Beijing: Contrary to the Chinese government's assertion that Jawaharlal Nehru had accepted the 1890 Sino-British treaty over Sikkim to buttress Beijing's claim over the Dokalam area, the former prime minister had pointed out to China that it is claiming sizeable part of Bhutan's territory.
"It is not clear to us what exactly is the implication of your statement that the boundaries of Sikkim and Bhutan do not fall within the scope of the present discussion," Nehru wrote in a letter to his then Chinese counterpart Zhou Enlai on September 26, 1959.
"In fact, Chinese maps show sizable areas of Bhutan as part of Tibet," Nehru said in the letter accessed by PTI here.
In the lengthy letter highlighting India's stand on the boundary dispute, Nehru wrote that under treaty relationships with Bhutan, the Government of India is the only competent authority to take up with other Governments matters concerning Bhutan's external relations, and in fact it has taken up with China a number of matters on behalf of the Bhutan Government.
"The rectification of errors in Chinese maps regarding the boundary of Bhutan with Tibet is therefore a matter which has to be discussed along with the boundary of India with the Tibet region of China in the same sector," he wrote.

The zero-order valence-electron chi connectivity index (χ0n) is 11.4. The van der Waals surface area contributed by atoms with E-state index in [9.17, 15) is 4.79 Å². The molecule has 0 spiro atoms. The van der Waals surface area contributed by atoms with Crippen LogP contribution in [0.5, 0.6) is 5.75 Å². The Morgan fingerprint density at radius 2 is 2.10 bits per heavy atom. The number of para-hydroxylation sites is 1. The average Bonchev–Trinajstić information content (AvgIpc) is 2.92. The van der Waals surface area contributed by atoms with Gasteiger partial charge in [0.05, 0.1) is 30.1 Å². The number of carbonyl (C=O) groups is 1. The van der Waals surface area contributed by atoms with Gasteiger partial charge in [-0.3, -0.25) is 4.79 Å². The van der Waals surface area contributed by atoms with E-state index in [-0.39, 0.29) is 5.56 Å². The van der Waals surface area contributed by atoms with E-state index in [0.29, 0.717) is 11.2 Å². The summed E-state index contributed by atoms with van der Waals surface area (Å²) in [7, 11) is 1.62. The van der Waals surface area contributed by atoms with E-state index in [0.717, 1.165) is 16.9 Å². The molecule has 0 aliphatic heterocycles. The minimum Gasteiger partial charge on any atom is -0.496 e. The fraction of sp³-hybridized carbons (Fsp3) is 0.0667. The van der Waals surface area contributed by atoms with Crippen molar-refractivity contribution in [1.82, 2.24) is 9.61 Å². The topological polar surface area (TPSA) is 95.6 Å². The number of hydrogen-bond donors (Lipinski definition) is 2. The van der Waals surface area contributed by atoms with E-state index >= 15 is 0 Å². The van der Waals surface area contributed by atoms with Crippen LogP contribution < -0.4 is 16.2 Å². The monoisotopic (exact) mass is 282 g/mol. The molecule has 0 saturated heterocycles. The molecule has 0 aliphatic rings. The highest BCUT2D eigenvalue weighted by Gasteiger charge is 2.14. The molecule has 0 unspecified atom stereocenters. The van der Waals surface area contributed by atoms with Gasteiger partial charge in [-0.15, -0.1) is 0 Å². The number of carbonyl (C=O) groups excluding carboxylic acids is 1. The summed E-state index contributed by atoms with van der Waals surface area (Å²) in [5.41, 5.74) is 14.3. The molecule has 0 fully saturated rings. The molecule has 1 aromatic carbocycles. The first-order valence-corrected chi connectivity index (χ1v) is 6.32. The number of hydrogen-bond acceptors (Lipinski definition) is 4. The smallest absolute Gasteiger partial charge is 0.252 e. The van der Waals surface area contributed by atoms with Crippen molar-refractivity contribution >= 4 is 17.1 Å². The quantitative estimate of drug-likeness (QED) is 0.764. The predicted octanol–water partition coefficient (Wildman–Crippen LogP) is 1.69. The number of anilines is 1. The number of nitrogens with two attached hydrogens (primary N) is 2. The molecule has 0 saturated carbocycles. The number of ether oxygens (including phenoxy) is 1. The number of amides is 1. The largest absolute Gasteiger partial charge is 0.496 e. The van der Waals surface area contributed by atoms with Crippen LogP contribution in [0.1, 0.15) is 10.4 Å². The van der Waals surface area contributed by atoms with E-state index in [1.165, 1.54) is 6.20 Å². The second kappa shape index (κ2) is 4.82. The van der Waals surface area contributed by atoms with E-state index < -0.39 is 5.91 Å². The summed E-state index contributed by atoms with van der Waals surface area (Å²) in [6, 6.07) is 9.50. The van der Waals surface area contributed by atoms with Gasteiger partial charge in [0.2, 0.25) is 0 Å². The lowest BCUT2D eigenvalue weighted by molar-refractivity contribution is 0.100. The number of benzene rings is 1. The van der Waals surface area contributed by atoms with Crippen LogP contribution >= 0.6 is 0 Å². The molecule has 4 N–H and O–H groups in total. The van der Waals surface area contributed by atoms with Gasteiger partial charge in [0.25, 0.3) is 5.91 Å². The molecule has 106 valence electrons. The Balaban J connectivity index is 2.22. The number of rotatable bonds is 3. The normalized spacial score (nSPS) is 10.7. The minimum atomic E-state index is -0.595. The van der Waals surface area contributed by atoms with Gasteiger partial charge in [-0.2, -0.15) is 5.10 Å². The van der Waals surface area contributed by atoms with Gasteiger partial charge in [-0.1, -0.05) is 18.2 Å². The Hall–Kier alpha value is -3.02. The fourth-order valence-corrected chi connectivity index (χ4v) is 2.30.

After asserting that Chinese maps are showing sizable areas of Bhutan as part of China, Nehru referred to the 1890 Sino-British treaty granting India's sovereignty to Sikkim.
"As regards Sikkim, the Chinese Government recognised as far back as 1890 that the Government of India 'has direct and exclusive control over the internal administration and foreign relations of that State'. This Convention of 1890 also defined the boundary between Sikkim and Tibet; and the boundary was later, in 1895, demarcated. There is thus no dispute regarding the boundary of Sikkim with the Tibet region," Nehru said.
At the same time, he pointed out that "it is wrong to say that the frontier east of Bhutan as shown on Chinese maps is the traditional frontier. On the contrary, it is the McMahon Line which correctly represents the customary boundary in this area. The water-parting formed by the crest of the Himalayas is the natural frontier which was accepted for centuries as the boundary by the peoples on both sides."
China and India have been engaged in a standoff in the Doka La area near the Bhutan trijunction for almost a month.
Sikkim, which became a part of India in May 1976, is the only state which has a demarcated border with China. The lines are based on a treaty signed with the Chinese in 1898. Doka La is the Indian name for the region which Bhutan recognises as Dokalam, while China claims it as part of its Donglang region.
Chinese are making attempts to build a road which was objected to by Bhutan.
The Ambassador of Bhutan has a lodged a protest with the Chinese Government through their Embassy in New Delhi on June 20. Bhutan has no diplomatic relations with China.